Worth noting, I think. 94 - And he will always be in his 40s. Always.
I miss him still.
This is sad and pathetic beyond belief. FReepers, keep fighting against medical care for you and your families in favor of more tax cuts for the Kochs:
Oklahoma FReeper sick daughter needs medical help, your info is needed. (prayers too)
Free Republic ^ | 5/15/11 | GailA
Posted on Sunday, May 15, 2011 2:59:14 PM by GailA
Oklahoma: FReeper trussell's daughter Crystal has some urgent medical care needs that sound like a blood issue from the discriptions. She does not qualify for Sooner health care.
Your information or knowledge of where she can take her for medical care is needed. FREEP MAIL trussell if you have the knowledge of the information she can use.
You who live in Oklahoma, you know your health system, CAN you provide the information she needs?
FREEP MAIL trussell
She would also appreciate your prayers for her daughter Crystal.
TOPICS: US: Oklahoma; Your Opinion/Questions
KEYWORDS: agencies; doctor; health; hospital
1 posted on Sunday, May 15, 2011 2:59:17 PM by GailA
< Post Reply | Private Reply | View Replies>
To: GailA; trussell; LUV W; JustAmy; Nachum
Health insurance was taken away when I lost my job and became unemployed. They said I don’t qualify for the earned income deductions since I don’t work for my income, so I make too much to get Sooner care and food assistance.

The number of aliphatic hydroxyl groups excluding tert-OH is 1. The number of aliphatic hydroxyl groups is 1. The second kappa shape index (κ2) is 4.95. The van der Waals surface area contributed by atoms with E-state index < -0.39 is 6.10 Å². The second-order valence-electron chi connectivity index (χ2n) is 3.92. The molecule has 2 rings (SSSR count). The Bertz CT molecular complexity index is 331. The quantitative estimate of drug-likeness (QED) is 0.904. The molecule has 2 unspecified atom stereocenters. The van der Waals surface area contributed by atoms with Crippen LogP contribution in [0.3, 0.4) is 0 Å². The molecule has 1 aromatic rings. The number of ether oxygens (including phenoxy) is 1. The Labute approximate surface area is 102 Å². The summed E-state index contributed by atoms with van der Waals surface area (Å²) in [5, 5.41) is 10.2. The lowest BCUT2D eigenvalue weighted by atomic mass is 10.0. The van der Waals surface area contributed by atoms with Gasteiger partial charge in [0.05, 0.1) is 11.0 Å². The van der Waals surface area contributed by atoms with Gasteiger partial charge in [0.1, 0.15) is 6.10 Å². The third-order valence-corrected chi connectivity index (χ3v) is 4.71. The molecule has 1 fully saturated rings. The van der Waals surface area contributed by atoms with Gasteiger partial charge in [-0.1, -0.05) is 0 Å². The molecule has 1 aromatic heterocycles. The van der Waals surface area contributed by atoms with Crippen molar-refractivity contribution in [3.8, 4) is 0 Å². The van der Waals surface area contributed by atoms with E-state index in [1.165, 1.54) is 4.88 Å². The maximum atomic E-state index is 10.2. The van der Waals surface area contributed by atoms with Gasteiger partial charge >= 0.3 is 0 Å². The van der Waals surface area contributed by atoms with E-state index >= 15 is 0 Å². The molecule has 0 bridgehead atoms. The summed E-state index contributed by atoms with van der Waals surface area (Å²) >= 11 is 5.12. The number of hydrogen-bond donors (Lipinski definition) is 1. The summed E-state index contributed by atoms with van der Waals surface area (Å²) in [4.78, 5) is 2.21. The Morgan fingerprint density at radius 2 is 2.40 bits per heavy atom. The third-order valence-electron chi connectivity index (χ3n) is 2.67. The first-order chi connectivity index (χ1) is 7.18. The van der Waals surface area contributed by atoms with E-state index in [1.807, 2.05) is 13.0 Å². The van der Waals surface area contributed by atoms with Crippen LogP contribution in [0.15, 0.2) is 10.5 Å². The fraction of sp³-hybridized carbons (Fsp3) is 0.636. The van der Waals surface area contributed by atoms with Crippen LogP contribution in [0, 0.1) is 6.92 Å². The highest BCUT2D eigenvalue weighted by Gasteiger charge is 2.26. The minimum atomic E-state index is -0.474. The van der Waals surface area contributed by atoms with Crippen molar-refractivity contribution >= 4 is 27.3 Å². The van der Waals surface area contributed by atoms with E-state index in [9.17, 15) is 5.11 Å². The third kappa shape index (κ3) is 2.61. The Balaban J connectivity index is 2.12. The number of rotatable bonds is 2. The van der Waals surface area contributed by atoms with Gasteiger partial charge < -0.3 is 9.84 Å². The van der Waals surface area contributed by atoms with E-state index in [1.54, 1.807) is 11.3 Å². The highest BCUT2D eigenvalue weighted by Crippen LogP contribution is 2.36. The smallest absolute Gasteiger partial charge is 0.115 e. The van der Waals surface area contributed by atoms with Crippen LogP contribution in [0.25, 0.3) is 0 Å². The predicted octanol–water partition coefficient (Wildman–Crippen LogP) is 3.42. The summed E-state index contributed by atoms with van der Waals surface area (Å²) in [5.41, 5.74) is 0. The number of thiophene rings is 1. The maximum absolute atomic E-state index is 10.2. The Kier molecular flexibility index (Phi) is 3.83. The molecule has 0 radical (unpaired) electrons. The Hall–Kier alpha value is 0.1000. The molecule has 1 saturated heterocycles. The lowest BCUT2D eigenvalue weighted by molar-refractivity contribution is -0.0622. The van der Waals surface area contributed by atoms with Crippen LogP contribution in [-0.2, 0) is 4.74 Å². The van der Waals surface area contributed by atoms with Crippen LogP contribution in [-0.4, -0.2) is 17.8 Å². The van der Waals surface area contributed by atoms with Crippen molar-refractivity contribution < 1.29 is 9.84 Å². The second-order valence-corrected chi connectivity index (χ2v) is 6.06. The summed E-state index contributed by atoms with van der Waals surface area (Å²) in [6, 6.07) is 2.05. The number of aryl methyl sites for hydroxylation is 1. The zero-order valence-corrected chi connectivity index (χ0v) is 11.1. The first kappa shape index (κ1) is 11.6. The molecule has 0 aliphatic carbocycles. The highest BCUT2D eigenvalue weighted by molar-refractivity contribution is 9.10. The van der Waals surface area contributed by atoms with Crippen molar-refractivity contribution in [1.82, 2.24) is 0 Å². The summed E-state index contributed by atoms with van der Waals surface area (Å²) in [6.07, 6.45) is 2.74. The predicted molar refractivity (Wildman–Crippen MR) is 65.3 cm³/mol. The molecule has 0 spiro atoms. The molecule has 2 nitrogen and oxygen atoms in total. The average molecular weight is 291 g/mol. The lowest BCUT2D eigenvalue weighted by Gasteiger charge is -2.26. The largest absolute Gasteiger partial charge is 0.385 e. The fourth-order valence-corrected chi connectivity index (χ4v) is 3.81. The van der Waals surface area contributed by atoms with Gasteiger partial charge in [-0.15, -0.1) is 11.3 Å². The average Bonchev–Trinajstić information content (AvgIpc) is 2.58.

She’s bruising easy, has no energy, no stamina, falling, breathless with little movement, sore muscles, cramping limbs, tired most of the time, dizzy, blurry vision and poor memory. She has terrible tummy troubles and has for years.
They never test for anything and just say she’s a faker. She eats meat and vegies. She loves salad and beef, chicken, pork. She’s not a fussy eater.
There are no hospitals that will see her since she isn’t gushing blood or have a broken bone. They treat her symptoms and tell me to take her to a primary care.
We took her to a free clinic, held once a month...there was no doctor, they were on an emergency, so the only thing we did was talked to a nurse.
The nurse thinks maybe a vitamin deficiency, charley horses affecting her arms and legs, and told her to take omeprozole OTC for her tummy and a multivitamin.
.The nurse prayed over her and said she “received” that my daughter was under attack from the occult, possibly for something she did to open the door to such an attack.
Interesting visit to say the least...we are going to try the suggested OTC meds and pray they work.
2 posted on Sunday, May 15, 2011 3:01:46 PM by GailA (2012 rally cry DEMOCRATS and RINOS are BAD for the USA!)
No wonder these men are smiling.